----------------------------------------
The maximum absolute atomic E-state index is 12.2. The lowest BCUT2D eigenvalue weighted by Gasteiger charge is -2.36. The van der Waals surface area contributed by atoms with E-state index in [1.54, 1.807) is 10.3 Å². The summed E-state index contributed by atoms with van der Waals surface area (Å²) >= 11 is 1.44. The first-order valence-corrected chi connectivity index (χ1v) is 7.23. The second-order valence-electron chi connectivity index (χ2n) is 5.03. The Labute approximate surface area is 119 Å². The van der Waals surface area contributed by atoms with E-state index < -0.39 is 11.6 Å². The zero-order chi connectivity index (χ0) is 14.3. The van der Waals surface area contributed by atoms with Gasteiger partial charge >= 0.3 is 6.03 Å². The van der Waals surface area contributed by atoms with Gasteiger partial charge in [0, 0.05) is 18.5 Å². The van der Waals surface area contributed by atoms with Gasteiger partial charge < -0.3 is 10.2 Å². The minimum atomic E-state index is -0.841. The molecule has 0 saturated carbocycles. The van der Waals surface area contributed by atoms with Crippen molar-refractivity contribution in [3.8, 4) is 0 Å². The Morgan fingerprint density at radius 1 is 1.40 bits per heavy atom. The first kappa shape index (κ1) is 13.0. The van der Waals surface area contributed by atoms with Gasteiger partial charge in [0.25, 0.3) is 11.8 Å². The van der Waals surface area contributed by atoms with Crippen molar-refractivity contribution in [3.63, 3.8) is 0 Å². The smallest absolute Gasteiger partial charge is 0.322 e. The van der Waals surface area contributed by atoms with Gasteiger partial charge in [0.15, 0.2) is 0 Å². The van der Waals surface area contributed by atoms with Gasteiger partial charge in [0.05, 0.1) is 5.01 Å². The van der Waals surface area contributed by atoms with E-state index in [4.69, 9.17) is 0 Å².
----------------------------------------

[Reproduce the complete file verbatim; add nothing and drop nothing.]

The maximum absolute atomic E-state index is 12.2. The lowest BCUT2D eigenvalue weighted by Gasteiger charge is -2.36. The van der Waals surface area contributed by atoms with E-state index in [1.54, 1.807) is 10.3 Å². The summed E-state index contributed by atoms with van der Waals surface area (Å²) >= 11 is 1.44. The first-order valence-corrected chi connectivity index (χ1v) is 7.23. The second-order valence-electron chi connectivity index (χ2n) is 5.03. The Labute approximate surface area is 119 Å². The van der Waals surface area contributed by atoms with E-state index < -0.39 is 11.6 Å². The zero-order chi connectivity index (χ0) is 14.3. The van der Waals surface area contributed by atoms with Gasteiger partial charge >= 0.3 is 6.03 Å². The van der Waals surface area contributed by atoms with Gasteiger partial charge in [0, 0.05) is 18.5 Å². The van der Waals surface area contributed by atoms with Gasteiger partial charge < -0.3 is 10.2 Å². The minimum atomic E-state index is -0.841. The molecule has 0 saturated carbocycles. The van der Waals surface area contributed by atoms with Crippen molar-refractivity contribution in [3.8, 4) is 0 Å². The Morgan fingerprint density at radius 1 is 1.40 bits per heavy atom. The first kappa shape index (κ1) is 13.0. The van der Waals surface area contributed by atoms with Gasteiger partial charge in [0.25, 0.3) is 11.8 Å². The van der Waals surface area contributed by atoms with Crippen molar-refractivity contribution in [3.63, 3.8) is 0 Å². The smallest absolute Gasteiger partial charge is 0.322 e. The van der Waals surface area contributed by atoms with Gasteiger partial charge in [0.15, 0.2) is 0 Å². The van der Waals surface area contributed by atoms with Gasteiger partial charge in [0.05, 0.1) is 5.01 Å². The van der Waals surface area contributed by atoms with E-state index in [4.69, 9.17) is 0 Å².